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Recreational Nitrous Oxide Abuse: Prevalence, Neurotoxicity, and Treatment

Abstract

Nitrous oxide (N2O), also known as “laughing gas,” is a colorless, nonirritating gas. Clinically, it is widely used as an inhaled anesthetic, analgesic, and anxiolytic. In recent years, recreational abuse of N2O has become increasingly common, especially among young adults and adolescents, but many of them lack awareness of the possible side effects associated with this drug. N2O abuse can damage multiple systems, especially the nervous system, but the exact mechanism of N2O toxicity remains controversial. At present, an increasing number of cases of nervous system damage caused by N2O abuse have been reported both at home and abroad. Discontinuation of N2O use and timely supplementation with vitamin B12 are essential for a good prognosis. Long-term abuse without timely treatment will eventually lead to irreversible neurological damage. In this article, we discuss the epidemiology of N2O abuse, neurotoxicity mechanisms, clinical manifestations, relevant auxiliary examinations, treatments, and prognosis to improve social awareness of N2O exposure risk, especially among users and clinicians.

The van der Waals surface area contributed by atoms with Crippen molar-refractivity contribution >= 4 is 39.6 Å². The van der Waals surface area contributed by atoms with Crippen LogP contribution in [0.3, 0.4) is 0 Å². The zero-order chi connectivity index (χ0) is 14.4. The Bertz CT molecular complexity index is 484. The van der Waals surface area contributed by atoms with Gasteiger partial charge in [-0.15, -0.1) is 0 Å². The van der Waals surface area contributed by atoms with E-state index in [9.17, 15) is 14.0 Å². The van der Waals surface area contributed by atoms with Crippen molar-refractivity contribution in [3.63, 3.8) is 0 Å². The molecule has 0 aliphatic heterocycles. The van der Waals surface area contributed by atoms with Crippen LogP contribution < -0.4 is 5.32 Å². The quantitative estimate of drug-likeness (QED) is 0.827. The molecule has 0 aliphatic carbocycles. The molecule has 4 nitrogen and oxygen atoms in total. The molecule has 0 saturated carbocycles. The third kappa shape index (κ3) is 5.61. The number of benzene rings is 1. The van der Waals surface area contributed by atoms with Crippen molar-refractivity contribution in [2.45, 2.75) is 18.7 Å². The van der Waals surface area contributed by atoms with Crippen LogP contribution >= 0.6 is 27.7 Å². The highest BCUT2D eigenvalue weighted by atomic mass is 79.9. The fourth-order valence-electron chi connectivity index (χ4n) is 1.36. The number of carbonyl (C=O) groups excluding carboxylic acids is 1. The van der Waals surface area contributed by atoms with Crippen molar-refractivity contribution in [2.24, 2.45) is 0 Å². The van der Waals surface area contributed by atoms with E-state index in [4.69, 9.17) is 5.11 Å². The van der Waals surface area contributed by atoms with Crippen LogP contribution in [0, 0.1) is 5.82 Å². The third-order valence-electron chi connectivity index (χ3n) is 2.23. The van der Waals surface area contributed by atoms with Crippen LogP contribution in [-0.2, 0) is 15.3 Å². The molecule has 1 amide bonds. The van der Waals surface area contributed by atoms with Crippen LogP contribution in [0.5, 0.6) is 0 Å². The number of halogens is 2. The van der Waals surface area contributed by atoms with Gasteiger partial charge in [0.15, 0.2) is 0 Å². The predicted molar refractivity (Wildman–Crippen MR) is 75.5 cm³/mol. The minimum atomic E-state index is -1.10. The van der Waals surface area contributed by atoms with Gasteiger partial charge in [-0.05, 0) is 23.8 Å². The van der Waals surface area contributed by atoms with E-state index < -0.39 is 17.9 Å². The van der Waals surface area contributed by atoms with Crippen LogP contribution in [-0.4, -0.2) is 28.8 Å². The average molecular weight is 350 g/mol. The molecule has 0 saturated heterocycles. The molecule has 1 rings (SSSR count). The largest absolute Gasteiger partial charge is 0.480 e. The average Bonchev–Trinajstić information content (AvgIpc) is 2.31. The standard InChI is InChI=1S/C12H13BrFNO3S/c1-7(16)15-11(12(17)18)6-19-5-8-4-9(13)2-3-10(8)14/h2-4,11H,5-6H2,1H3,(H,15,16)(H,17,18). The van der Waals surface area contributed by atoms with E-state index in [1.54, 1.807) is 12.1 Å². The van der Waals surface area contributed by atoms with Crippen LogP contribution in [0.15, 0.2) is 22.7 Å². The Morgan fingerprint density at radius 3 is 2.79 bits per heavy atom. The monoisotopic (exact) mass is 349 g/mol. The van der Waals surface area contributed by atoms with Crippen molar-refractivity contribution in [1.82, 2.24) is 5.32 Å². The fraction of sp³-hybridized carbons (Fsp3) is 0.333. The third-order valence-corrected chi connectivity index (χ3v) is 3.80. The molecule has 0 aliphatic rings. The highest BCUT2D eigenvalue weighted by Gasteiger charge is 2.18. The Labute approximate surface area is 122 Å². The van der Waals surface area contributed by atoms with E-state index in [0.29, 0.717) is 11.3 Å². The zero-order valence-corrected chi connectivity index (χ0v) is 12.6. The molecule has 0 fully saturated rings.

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Funding

This work was supported by Key Technology Research and Development Program of Shandong (No. 2015 GGH318020).

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Correspondence to Junwei Wu.

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The authors declare that they have no conflict of interest.

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Xiang, Y., Li, L., Ma, X. et al. Recreational Nitrous Oxide Abuse: Prevalence, Neurotoxicity, and Treatment. Neurotox Res 39, 975–985 (2021). https://doi.org/10.1007/s12640-021-00352-y

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  • DOI: https://doi.org/10.1007/s12640-021-00352-y

Keywords

  • Nitrous oxide
  • Abuse
  • Prevalence
  • Neurotoxicity
  • Treatment